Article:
We remember the first time we thought about sleep and kids. Friends several years ahead of us in the child-having department became fanatical, seemingly overnight, about getting their then-infant son home to sleep in his own crib at the same set time every day and night. Spending time with them suddenly revolved entirely around his (and, soon, his younger brother’s) sleep schedule. During the day we’d meet very early so they could be safely home by naptime. In the evenings, they would only meet us at their house for dinner, and then only after their kids were sound asleep. What fanatics, the pre-kids D & I complained to each other. How rigid they are, how difficult! What’s the matter with them? Plan our lives around a baby sleeping – we’d never be those people, we scoffed. Little did we know.
Only a few weeks into our firstborn’s life, sleep – or, rather, the fact that we hadn’t gotten much since she was born – dominated our every waking thought (so did poop, but that’s another story). To try and restore some semblance of sanity to our lives, B began reading book after book about how/when/why babies can/should sleep (our favorite is “Healthy Sleep Habits, Happy Child”, by Dr. Marc Weissbluth). It took a few weeks, but B finally got it though her “thick skull”, as she says, that sleep is as important to a kid’s development as nutrition. Meanwhile, by talking to friends with more parenting experience than us, D realized that establishing a consistent sleep schedule (as much as that’s possible) for everyone – Mom, Dad, and baby – is critical to keep everyone from going insane.
And suddenly, we became those people. We re-oriented much of our lives around our kids’ sleeping. When we bought into kids’ sleep being the same as nutrition, expending extra effort to make sure they (and we) consistently get enough quality sleep became a no-brainer.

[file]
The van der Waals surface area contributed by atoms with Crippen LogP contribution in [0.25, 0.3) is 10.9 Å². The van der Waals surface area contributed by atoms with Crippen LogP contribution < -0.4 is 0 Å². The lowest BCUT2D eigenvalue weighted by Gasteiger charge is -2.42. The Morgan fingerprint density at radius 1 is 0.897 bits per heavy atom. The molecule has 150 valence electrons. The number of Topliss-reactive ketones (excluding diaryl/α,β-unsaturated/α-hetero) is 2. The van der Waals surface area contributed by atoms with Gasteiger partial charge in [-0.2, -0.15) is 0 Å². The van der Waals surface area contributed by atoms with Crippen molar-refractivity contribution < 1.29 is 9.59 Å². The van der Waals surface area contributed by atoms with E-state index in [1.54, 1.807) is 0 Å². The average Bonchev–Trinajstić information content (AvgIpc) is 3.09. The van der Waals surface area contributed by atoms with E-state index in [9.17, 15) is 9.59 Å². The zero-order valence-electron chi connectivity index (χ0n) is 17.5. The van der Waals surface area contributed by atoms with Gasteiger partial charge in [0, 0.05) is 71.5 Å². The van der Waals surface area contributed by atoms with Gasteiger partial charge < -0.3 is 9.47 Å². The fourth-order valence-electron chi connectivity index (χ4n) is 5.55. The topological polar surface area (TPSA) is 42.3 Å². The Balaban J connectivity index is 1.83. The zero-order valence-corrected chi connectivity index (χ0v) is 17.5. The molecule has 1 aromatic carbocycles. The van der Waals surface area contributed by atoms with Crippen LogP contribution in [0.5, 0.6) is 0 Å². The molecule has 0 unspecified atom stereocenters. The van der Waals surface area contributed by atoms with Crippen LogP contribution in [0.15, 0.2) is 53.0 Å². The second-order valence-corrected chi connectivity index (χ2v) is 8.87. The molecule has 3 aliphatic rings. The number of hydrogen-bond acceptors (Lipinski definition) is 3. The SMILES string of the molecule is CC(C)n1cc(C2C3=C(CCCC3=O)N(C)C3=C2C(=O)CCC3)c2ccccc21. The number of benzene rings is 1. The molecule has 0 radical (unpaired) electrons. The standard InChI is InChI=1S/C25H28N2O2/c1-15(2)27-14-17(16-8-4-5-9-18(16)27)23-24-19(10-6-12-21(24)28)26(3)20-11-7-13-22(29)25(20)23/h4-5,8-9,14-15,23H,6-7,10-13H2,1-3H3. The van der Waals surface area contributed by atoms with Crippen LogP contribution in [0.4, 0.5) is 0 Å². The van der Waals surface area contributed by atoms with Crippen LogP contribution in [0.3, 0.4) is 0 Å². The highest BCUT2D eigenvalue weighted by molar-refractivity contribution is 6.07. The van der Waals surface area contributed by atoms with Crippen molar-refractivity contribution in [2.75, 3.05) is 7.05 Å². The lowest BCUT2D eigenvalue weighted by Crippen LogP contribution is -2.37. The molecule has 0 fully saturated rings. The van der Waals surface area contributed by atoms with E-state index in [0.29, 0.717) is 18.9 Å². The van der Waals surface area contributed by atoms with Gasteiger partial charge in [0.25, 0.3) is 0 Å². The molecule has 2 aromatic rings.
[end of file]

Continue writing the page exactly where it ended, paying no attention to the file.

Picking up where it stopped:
So we created a simple sleep routine, and we stick to it as best as we can. Naptime every day at roughly the same time and, whenever practicable, in the same place. Bedtime at roughly the same time every night, preceded by the same series of events in the same order, to facilitate calming down: bath, pajamas, brush teeth & hair, book, lullaby.
Elements of our routine have changed over the years as our kids’ sleep needs have changed. For example two daily naps gave way to one, which is now giving way to quiet time. On school days, we insist the teachers leave a daily note indicating whether and how long each kid slept, so we know what to expect that night. The standard bedtime has shifted a little later, and we put the kids to bed earlier on no-nap days earlier. But the basic principle has stayed the same: we intentionally arrange our lives around a predictable sleep schedule designed to ensure our kids regularly get the quality sleep they need. And that we can, too. (Not that we always take advantage of it!)
We’d like to say that’s the end of it. That it’s been smooth sailing, er sleeping, ever since. It hasn’t. There’s been a ridiculous number of sleep disruptions, caused by everything from teething to travel, from growing pains to special late evening events. But we’ve discovered two things to be true over the years.
First: Sleep really does make a difference. When our kids are getting consistent, quality sleep, they are considerably more likely to act resilient, resourceful, and cooperative. When sleep-deprived, their cranky sides take over and they have an infinitely harder time managing disappointment. Think shiny, happy people vs. tantruming zombies. It really is that stark.
Second: Having an established and predictable sleep routine to return to when disruptions end really does keep disrupted sleep from becoming the norm. Knowing this helps us stay (mostly) calm when sleep gets out of whack. It also allows us guilt-free permission to occasionally disrupt the routine on purpose – like to take the kids to fun events that interfere with bedtime or to accommodate travel.
So, yes, we are now those people. And we aren’t ashamed to admit it.
What’s your take on sleep? How do you deal with sleep in your family?
This is part 1 of a 3-part series on sleep. Parts 2 and 3 will dive into our individual experiences with sleep and sleep disruptions.